Most of the UK’s newspapers now have mobile versions of their websites, but many could provide a better range of content and user experience.
Here are some best practice tips for mobile newspaper sites…
Auto direct to mobile site from search engines
Newspaper homepages can be pretty busy at times, which makes navigating them on a mobile, however big the screen is, and looking for a link to the mobile site can be tricky.
users will often come to a mobile site through a search engine, so diverting users
to the mobile version when they are accessing on their phones will save time.
Provide a link to the main site
While mobile sites can be easier to use on the move, content can be limited, and users may prefer to access the full range of content from their mobile, so a clear link to the desktop version should be provided.
Provide as much content as possible
Some mobile sites, Times Mobile is one, only provide a limited range of content for users, often limited to ten headlines in four or five sections.
While it’s a good idea to keep it simple, it is still possible to provide more content for those that want to access it. The Guardian does this well, by providing a menu with links to20 different areas of the site, while still keeping it usable:
Allow comment functionality
While most desktop newspaper websites now allow readers to leave comments, at least on some articles, yet I can’t find any mobile versions that provide this option.
Make it easy to read articles
Even on larger mobile screens, it can be difficult to read articles, so removing as many visual distractions, making sure ads aren’t intrusive, and allowing for customers to view large text versions and read full screen versions will help. The FT.com app’s article reader provides a great example of this:
Provide site search
This will allow users to access more of the site, and use the mobile site to find what they want. The Guardian and a couple of others do this, but many don’t provide this option.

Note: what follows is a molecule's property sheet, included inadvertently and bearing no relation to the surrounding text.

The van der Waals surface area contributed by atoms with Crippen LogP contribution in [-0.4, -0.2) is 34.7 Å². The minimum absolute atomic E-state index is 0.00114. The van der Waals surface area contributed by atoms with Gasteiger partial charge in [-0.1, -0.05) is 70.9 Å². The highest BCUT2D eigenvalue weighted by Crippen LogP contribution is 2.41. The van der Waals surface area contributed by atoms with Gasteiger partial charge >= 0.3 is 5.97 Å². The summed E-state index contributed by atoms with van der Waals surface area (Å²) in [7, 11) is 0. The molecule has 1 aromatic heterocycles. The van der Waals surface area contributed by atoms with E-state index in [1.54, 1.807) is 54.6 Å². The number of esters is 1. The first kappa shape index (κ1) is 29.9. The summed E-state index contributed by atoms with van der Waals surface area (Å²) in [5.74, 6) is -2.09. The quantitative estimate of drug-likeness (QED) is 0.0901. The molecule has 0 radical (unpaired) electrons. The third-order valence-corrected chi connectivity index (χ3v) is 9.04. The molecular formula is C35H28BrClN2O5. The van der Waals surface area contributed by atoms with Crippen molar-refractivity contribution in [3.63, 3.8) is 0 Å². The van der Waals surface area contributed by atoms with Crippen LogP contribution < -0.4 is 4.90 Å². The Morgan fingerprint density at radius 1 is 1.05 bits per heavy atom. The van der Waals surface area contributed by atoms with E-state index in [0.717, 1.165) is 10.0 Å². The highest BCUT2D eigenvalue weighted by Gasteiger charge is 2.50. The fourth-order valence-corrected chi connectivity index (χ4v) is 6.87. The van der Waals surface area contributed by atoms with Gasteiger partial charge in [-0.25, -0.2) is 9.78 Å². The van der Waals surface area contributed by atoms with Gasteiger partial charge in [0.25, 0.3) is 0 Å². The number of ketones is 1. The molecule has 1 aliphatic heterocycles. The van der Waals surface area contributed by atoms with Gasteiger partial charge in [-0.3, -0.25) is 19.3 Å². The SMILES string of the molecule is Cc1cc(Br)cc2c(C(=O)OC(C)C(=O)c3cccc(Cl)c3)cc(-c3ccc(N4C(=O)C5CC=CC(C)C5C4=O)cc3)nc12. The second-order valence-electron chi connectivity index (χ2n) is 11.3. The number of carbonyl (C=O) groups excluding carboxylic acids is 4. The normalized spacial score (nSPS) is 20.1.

Provide related links / further reading
Most desktop newspaper sites provide links to related articles at the foot or the side of articles so that users interested in a particular subject area can read more on that, thus maximising interest for the reader and page views for the site. Very few mobile sites do this though.
Think about an iPhone app
If your mobile site’s audience has a significant proportion of iPhone users, as was the case with FT.com, then creating an iPhone app or indeed other mobile apps is worth considering.
A mobile app can provide a better user experience than a standard mobile site, as is the case with FT.com and The Telegraph.
In the case of The Telegraph, it has made ten times the development costs in advertising since its launch, though The Guardian intends to charge users £1.79 for a one off download, which should cover costs.
Another possible model is that used by The Spectator, whereby users pay 59p per week to access the magazine’s content, though its iPhone app needs some improvement.
Optimise for different mobile devices
are plenty of different mobile phones around and designers of mobile
sites need to be able to detect the device and give users the most
appropriate version of the site.
The challenge here is to make the site function well on low end phones, as well as devices like Blackberries and iPhones. In the case of The Guardian’s mobile site, they created four different version, with the lowest resolution devices getting an almost text-only version, and providing more functionality as the resolution increases.